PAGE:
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American Inventions - Game 7, Memphis

It's round two of our Memphis inventions, and we got the blues.

B.B. King playing "Lucille," a modified Gibson ES-350 semi-acoustic guitar.
B.B. King playing "Lucille," a modified Gibson ES-350 semi-acoustic guitar.
Tom Beetz - (source)

To mark the first season of basketball in the American Athletic Conference, we're featuring inventions that symbolize each of the other nine cities in the league, two inventions apiece. Here's the second invention we came up with for today's opponent, the Memphis Tigers.

I thought about doing "ribs" or "grit and grind" or even Memphis' old arena, The Pyramid. But in the end we had to use something that symbolized the blues, which may be what Memphis is known for most of all.


Memphis didn't invent the blues, but the city quickly became synonymous with them. The Memphis brand of the blues was created early in the 20th century by musicians like Frank Stokes, Sleepy John Estes, and Memphis Minnie. Acoustic guitars were fine for these uses - they were only being paired with vocals and sometimes jugs. But they weren't loud enough to be used in large jazz groups or in orchestras, and the big band music of the day with its brass sections drowned out acoustic guitars.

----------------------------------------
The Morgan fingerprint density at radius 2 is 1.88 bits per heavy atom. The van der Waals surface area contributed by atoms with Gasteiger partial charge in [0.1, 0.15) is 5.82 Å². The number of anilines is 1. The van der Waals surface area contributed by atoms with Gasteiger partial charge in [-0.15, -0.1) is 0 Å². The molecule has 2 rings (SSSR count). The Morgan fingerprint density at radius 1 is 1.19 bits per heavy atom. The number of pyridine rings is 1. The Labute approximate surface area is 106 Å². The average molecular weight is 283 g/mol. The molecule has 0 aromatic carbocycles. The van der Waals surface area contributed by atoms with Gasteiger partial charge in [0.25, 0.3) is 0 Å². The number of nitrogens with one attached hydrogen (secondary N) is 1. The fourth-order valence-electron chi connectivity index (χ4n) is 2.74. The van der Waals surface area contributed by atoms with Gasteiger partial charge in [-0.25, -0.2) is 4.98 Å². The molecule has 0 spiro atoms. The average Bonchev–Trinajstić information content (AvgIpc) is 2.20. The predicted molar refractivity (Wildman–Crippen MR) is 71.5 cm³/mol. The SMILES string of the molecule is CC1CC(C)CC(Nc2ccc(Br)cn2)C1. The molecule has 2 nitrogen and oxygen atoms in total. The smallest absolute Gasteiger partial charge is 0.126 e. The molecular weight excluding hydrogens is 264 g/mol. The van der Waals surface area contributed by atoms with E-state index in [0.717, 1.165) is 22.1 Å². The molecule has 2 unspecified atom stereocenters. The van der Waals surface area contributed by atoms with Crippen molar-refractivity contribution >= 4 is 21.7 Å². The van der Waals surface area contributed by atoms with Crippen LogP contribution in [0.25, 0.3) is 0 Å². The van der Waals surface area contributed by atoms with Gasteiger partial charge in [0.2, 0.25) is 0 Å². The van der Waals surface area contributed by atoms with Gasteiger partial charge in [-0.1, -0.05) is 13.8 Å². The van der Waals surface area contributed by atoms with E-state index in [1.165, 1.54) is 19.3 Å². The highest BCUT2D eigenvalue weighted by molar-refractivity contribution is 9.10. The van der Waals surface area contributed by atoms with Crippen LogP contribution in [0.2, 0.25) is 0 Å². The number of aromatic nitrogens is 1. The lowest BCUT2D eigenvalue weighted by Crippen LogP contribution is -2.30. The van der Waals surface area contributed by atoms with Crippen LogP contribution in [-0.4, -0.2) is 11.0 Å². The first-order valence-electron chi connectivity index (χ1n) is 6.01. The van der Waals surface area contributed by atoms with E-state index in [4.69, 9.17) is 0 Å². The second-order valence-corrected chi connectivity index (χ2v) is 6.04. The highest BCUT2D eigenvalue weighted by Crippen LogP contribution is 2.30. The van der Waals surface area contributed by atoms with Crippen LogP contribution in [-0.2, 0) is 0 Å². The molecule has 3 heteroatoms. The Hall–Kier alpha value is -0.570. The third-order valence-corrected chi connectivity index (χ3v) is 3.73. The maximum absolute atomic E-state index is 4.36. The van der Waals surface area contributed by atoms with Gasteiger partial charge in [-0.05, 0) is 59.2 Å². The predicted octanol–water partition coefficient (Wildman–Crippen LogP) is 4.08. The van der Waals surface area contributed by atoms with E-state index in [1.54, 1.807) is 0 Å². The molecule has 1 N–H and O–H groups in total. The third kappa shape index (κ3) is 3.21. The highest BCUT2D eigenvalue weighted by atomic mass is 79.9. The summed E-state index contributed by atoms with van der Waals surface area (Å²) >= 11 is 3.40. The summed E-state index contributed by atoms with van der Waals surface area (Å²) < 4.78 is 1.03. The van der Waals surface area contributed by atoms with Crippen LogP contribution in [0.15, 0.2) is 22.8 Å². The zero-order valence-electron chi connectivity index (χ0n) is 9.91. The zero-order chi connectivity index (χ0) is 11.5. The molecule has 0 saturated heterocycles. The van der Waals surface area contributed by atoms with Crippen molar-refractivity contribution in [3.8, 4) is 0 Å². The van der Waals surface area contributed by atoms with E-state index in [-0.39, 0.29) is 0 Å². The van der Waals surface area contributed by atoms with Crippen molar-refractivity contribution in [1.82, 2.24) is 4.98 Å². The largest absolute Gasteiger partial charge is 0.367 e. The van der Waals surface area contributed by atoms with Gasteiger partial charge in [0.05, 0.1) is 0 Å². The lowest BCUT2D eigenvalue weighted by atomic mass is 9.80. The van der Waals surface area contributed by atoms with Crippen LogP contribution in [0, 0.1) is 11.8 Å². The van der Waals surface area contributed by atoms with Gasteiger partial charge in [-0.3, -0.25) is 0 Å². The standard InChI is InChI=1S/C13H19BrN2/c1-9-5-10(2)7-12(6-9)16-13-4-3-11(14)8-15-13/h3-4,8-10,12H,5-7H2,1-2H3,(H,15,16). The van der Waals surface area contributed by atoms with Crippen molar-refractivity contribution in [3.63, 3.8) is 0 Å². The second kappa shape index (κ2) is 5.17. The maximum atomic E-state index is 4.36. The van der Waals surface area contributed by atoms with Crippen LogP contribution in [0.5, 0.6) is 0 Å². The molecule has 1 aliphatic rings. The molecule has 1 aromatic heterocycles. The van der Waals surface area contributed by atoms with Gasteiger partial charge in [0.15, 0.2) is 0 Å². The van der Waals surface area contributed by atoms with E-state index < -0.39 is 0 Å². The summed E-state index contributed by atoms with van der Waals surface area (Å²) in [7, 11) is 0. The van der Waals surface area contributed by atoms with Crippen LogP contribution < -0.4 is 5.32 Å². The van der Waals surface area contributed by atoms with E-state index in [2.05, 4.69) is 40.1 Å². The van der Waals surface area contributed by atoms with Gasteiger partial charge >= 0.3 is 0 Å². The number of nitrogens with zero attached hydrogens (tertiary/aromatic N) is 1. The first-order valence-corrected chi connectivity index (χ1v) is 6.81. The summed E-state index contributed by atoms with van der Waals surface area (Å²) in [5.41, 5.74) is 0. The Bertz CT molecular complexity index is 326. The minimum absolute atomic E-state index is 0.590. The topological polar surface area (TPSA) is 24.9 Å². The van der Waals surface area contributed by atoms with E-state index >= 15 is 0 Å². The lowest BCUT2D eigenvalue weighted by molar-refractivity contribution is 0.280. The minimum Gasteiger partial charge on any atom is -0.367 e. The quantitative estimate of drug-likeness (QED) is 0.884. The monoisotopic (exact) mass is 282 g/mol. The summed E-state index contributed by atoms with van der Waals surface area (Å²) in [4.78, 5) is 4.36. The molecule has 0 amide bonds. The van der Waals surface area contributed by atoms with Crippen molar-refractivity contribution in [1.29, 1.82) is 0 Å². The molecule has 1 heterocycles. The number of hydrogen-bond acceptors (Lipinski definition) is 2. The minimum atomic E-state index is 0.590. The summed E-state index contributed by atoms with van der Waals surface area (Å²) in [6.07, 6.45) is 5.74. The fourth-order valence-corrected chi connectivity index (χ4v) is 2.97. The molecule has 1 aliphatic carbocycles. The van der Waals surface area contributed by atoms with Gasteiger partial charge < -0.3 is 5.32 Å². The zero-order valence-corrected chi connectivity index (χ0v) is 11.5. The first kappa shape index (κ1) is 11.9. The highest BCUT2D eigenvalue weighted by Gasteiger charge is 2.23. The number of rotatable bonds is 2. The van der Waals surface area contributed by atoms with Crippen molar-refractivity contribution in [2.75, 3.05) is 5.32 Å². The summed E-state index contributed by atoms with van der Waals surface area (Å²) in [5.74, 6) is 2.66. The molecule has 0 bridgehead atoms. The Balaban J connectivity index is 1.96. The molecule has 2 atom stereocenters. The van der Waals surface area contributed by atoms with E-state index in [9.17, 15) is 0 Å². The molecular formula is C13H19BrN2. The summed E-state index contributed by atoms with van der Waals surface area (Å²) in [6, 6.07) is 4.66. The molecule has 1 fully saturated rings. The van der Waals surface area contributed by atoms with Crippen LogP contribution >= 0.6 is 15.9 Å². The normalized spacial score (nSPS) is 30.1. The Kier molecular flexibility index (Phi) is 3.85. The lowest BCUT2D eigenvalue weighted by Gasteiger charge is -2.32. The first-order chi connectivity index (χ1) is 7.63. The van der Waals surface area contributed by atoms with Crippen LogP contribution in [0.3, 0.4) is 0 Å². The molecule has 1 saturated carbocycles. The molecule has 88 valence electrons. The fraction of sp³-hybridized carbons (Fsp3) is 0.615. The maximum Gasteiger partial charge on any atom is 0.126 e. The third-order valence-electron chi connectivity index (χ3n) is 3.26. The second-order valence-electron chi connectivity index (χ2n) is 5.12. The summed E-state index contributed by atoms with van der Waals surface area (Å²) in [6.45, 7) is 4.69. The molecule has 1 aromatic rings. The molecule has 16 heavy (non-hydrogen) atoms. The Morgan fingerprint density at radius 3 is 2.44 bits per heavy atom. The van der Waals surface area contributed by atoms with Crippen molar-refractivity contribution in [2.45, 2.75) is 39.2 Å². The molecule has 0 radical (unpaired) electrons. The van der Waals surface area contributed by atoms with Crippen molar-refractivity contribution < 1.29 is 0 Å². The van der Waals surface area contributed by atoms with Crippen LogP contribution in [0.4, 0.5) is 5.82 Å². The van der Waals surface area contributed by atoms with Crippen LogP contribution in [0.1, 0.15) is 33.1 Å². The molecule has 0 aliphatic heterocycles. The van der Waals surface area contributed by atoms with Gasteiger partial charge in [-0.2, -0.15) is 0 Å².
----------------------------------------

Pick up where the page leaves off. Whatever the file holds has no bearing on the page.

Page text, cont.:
Early electric guitars had mixed results. There were solid-body electric guitars, completely hollow models that were basically accostic guitars with electric pickups, even one that was cast aluminum (Rickenbacker's "Frying Pan" of 1932). Gibson may have been the first company to market a semi-acoustic guitar, in 1936. Their ES-150 started out as an experiment to see if the could sell them. It turned out to be the first real success in the electric guitar category and the first well-known semi-acoustic, even though it had its problems - depending on what string you plucked, it might be louder or softer than the others.

So why did we pick a semi-acoustic guitar when guitarists are playing all kinds of gear? Because B.B. King has been playing a semi-acoustic Gibson guitar for years and years and years. He names all of his guitars Lucille, after a woman that two men were fighting over in a club in 1949. They got into a tussle, knocked over a kerosene container that was lit to keep the theater warm, and... well, actually, just listen to B.B. King's song "Lucille" for the story. It's a lot better than me trying to write it out.